Journalist and author Susan McKay returns to Londonderry to explore what 'City of Culture' status has meant to the place of her birth. Known as both Derry and Londonderry, the walled city became the inaugural UK City of Culture in 2013, and Susan examines what rebranding and reimagining has meant to a place that endured some of the worst episodes of the 'troubles' throughout her school days. As its search for identity continues, what has the city gained from its year in the limelight, and has anyone beyond its ancient walls noticed?
Composer, jazz musician and session pianist Neil Cowley revisits his year as musician in residence for Derry / Londonderry, the inaugural UK City of Culture in 2013. Neil arrived in a city he knew little about, full of trepidation thanks to years of headlines about terrorism and violence in Northern Ireland. What he found among the city's young musicians challenged and changed not only his long-held preconceptions, but also his view of music as a tool to bring about change.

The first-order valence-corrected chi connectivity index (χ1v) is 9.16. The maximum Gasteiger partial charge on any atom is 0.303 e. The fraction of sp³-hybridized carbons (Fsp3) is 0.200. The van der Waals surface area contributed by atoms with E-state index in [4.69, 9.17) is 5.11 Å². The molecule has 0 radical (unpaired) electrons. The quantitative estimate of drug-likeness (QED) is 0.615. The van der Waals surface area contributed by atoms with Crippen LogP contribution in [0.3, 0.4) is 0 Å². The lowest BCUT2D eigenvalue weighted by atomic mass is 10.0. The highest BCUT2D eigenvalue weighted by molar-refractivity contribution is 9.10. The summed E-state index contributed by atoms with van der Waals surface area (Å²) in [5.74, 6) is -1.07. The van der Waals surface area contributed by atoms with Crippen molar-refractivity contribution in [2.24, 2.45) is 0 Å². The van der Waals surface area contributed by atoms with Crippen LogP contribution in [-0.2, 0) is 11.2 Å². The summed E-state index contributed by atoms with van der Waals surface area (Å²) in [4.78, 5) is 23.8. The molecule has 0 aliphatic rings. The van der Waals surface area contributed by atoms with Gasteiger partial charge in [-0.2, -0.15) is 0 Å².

Novelist Brian McGilloway was born and brought up in Derry, a city from which his imagination has never quite escaped. He explores how the urban landscape shaped him creatively, from the river Foyle which divides the city, to its dark, tangled streets and alleyways, and the strange hinterland of the nearby Donegal border. As his writing progressed, the city began to take shape as a character in its own right, one which continues to feed and inspire his imagination.
Dublin born Nuala Hayes first came to Derry in the 1970s to act in Brian Friel's early Field Day productions, including the first staging of Translations at the height of the 'troubles'. Since then she has become fascinated with the city's many stories, and in particular those of the famous shirt factories. Nuala ponders the common threads of the city's shirt factory and story-telling traditions, examining the shirt as a symbol in Irish poetry and literature, and on the factory floors of Derry where story-telling became a way of life for the city's women.
|05 LAST||Glenn Patterson||20131018|
Novelist Glenn Patterson is proudly Belfast, and admits to being baffled by Derry in his childhood - it seemed far off in the distant West, and not quite in Northern Ireland, and not quite in Donegal, on whose border the city lies. Belfast has had a tendency to feel superior culturally, so why then has Derry's unique cultural tale had such a lasting impact and influence on Glenn? The city's Punk rockers The Undertones changed his view of music and 'shook' him awake, so why does he now think of them as Canadians?